Turkish Olives & Olive Oils

Turkish Olives & Olive Oils

The oldest olive oil facility, dating back to 600 BC, can be found at the ancient settlement of Klazomenai in west Anatolia, in the Urla district near the city of Izmir. Like elsewhere around the Mediterranean, olive oil is a very important foodstuff in Turkey and takes pride of place in Turkish cuisine.
Towards the end of the summer touristic season in Turkey, thousands of families and factories gear up themselves up for the olive picking harvest. With more than 1,750,000 tonnes grown every year, Turkey is the fourth biggest producer in the world of olives, a staple ingredient in most kitchens.
Olives are an essential element of Turkish Cuisine. Whether as the star of the breakfast table or the base of olive oil, olives are always appreciated.

Turkey has grown to become one of the top 5 producers of olives and olive oils in the world. This can be attributed in part to the Mediterranean climate and because central Anatolia is rumoured to be the birthplace of the humble olive tree. With deep historical, cultural and manufacturing roots, it makes sense that Turkish cuisine is often built around the humble olive.

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Whether added to the simple Turkish breakfast, used in salads, bread, and appetizers or made into oil for cooking, the olive will always feature strongly in Turkish culture because there is not and will never be an alternative. Even in Ottoman cuisine, black and green olives were an essential ingredient in many dishes. Traditionally, they are either soaked in brine over a length of time to soften their skins or pressed into high-quality olive oil, but certain regions are more famous than others for their exceedingly delicious olives.

5 Common Olive Varieties in Turkey
Celebi: Originating from the Lake Iznik area, Celebi olives are small fruits destined for the table.
Domat: Found throughout the Aegean region, Domat olives are larger and therefore, considered the best green olives for stuffing (with garlic, almonds, peppers, cheeses).
Gemlik: Is widely produced due to the hardiness of the plant and its fruit. Gemlik olives have a high oil content, shiny black skin and a depth of taste and texture that makes them delicious for both the table and olive oil production.
Memecik: Also found throughout the Aegean region, green Memecik olives are mid-sized olives with a slightly oval shape. It offers a rich taste due to its high oil content.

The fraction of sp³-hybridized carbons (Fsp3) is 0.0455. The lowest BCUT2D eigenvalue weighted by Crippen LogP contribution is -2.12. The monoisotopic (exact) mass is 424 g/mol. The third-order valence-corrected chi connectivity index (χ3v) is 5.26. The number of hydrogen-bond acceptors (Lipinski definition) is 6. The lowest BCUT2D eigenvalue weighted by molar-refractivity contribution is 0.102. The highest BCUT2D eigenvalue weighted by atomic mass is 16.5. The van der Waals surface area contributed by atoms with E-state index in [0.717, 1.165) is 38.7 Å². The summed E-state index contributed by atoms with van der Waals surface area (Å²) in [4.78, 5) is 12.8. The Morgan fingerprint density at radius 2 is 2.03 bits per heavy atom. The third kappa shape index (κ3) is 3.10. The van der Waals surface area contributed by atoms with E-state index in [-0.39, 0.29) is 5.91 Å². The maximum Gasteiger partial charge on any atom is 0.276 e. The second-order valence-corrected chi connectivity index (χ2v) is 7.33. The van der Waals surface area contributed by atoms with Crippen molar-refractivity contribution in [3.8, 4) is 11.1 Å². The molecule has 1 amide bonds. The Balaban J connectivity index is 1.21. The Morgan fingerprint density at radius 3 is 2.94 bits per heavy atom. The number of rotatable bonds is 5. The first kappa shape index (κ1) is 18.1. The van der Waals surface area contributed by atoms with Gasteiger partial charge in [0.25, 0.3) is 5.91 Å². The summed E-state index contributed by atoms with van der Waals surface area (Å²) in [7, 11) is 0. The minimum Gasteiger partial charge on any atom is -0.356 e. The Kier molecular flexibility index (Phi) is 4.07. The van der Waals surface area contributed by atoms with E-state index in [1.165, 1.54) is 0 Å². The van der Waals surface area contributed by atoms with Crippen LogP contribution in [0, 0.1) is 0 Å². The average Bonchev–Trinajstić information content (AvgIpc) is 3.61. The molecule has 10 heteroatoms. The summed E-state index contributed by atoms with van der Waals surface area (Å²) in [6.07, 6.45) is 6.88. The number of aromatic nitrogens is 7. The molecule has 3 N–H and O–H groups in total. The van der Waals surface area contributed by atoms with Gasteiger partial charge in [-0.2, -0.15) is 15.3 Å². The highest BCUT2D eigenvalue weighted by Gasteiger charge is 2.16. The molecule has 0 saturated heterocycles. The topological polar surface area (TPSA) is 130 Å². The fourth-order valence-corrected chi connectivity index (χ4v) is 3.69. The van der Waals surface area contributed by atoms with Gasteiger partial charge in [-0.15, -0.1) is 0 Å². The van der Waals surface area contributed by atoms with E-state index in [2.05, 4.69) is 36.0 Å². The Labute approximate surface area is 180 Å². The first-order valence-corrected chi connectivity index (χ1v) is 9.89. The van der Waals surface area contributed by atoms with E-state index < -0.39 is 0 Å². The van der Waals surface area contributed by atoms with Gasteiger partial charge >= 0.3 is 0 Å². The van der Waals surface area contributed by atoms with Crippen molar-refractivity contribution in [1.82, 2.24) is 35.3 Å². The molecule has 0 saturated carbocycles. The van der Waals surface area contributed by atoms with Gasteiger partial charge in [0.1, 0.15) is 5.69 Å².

Memeli: Grown largely in Izmir, Memeli olives are used as green olives typically preserved in brine, split green olives and black olives.

Turkish olive oil types

Olive oils for consumption can reach up to 3.3 percent acidity level – the lower the level, the higher the quality and healthier the product. Global acidity norms are set by the International Olive Oil Council.

Naturel sızma zeytinyağı – extra virgin 100 percent raw olive oil has the lowest level of acidity, at under 0.8 percent. Due to its high nutritional value it should be consumed cold. Some production facilities, such as Özgün in Ayvalık, offer taş baskı naturel sızma zeytinyağı – the highest quality oil pressed cold (27 degrees Celsius) using traditional stone presses.

Before olives ripen fully, they are often collected to make the first oil of the season, erken hasat naturel sızma zeytinyağı. Early harvest oils of bitter, peppery flavor, tend to be more expensive since more olives are needed to make the same amount of oil as later in season. If you want to make sure your oil was made this year, choose yeni hasat with the appropriate date.

Naturel birinci zeytinyağı – virgin olive oil with acidity level between 0.8 and 2 percent. Laleli, an olive oil manufacturer based in Taylıeli Köyü, Burhaniye, makes excellent yemeklik naturel birinci zeytinyağı of 1.5 percent acidity.

Naturel zeytinyağı is an equivalent of virgin olive oil with acidity not higher than 2 percent.

Rafine zeytinyağı is refined olive oil of acidity level higher than 2 percent, also referred to as ‘pure.’ In the old times, this type of oil was used in oil lanterns.

Olive Oil Soap
As a nation, Turks have always been incredibly resourceful. The small olive is widely eaten for breakfast or in appetizers dishes, and olive oil is a focal ingredient of the cooking process and as a salad dressing. However, Turks have really stretched themselves to the limit when it comes to making good use of this natural ingredient.

Handmade olive oil soaps are not only an attractive souvenir but also widely utilized in the Turkish bath culture. People with skin conditions or eco-friendly enthusiasts who prefer to avoid manmade chemicals so often seen in beauty products particularly favour these handmade soaps. Although the original recipe existed since the Babylon times, Arabs replaced the ingredient of animal fat with olive oil and natural scents, so we see their version as it is today.

While not synthetically pleasing to the eye, the rustic appearance of real handmade olive oil soap lends weight to its authenticity. The south-eastern region of Gaziantep enthusiastically uses and produces olive oil soap, mainly to deal with skin problems such as eczema and sunburn.